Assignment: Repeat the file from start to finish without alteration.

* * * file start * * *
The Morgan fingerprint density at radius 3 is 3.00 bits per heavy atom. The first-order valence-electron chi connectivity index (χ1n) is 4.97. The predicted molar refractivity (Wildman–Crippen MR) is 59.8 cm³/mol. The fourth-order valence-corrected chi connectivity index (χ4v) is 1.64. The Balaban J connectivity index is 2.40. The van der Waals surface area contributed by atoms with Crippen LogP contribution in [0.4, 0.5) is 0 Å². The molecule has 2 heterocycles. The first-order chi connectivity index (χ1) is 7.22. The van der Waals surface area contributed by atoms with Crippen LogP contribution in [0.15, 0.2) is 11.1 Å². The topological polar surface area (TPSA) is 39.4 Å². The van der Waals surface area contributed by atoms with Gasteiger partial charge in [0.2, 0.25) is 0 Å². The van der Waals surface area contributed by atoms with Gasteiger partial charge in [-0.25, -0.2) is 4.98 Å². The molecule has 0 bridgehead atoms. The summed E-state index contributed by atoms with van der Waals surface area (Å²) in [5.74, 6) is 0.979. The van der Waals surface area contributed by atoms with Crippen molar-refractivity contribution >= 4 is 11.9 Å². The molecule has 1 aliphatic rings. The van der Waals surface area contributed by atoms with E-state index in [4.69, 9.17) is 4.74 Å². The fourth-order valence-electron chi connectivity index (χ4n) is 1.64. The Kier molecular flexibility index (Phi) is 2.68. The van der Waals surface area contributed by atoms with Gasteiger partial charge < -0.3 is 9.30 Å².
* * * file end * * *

The Morgan fingerprint density at radius 3 is 3.00 bits per heavy atom. The first-order valence-electron chi connectivity index (χ1n) is 4.97. The predicted molar refractivity (Wildman–Crippen MR) is 59.8 cm³/mol. The fourth-order valence-corrected chi connectivity index (χ4v) is 1.64. The Balaban J connectivity index is 2.40. The van der Waals surface area contributed by atoms with Crippen LogP contribution in [0.4, 0.5) is 0 Å². The molecule has 2 heterocycles. The first-order chi connectivity index (χ1) is 7.22. The van der Waals surface area contributed by atoms with Crippen LogP contribution in [0.15, 0.2) is 11.1 Å². The topological polar surface area (TPSA) is 39.4 Å². The van der Waals surface area contributed by atoms with Gasteiger partial charge in [0.2, 0.25) is 0 Å². The van der Waals surface area contributed by atoms with Gasteiger partial charge in [-0.25, -0.2) is 4.98 Å². The molecule has 0 bridgehead atoms. The summed E-state index contributed by atoms with van der Waals surface area (Å²) in [5.74, 6) is 0.979. The van der Waals surface area contributed by atoms with Crippen molar-refractivity contribution >= 4 is 11.9 Å². The molecule has 1 aliphatic rings. The van der Waals surface area contributed by atoms with E-state index in [4.69, 9.17) is 4.74 Å². The fourth-order valence-electron chi connectivity index (χ4n) is 1.64. The Kier molecular flexibility index (Phi) is 2.68. The van der Waals surface area contributed by atoms with Gasteiger partial charge < -0.3 is 9.30 Å².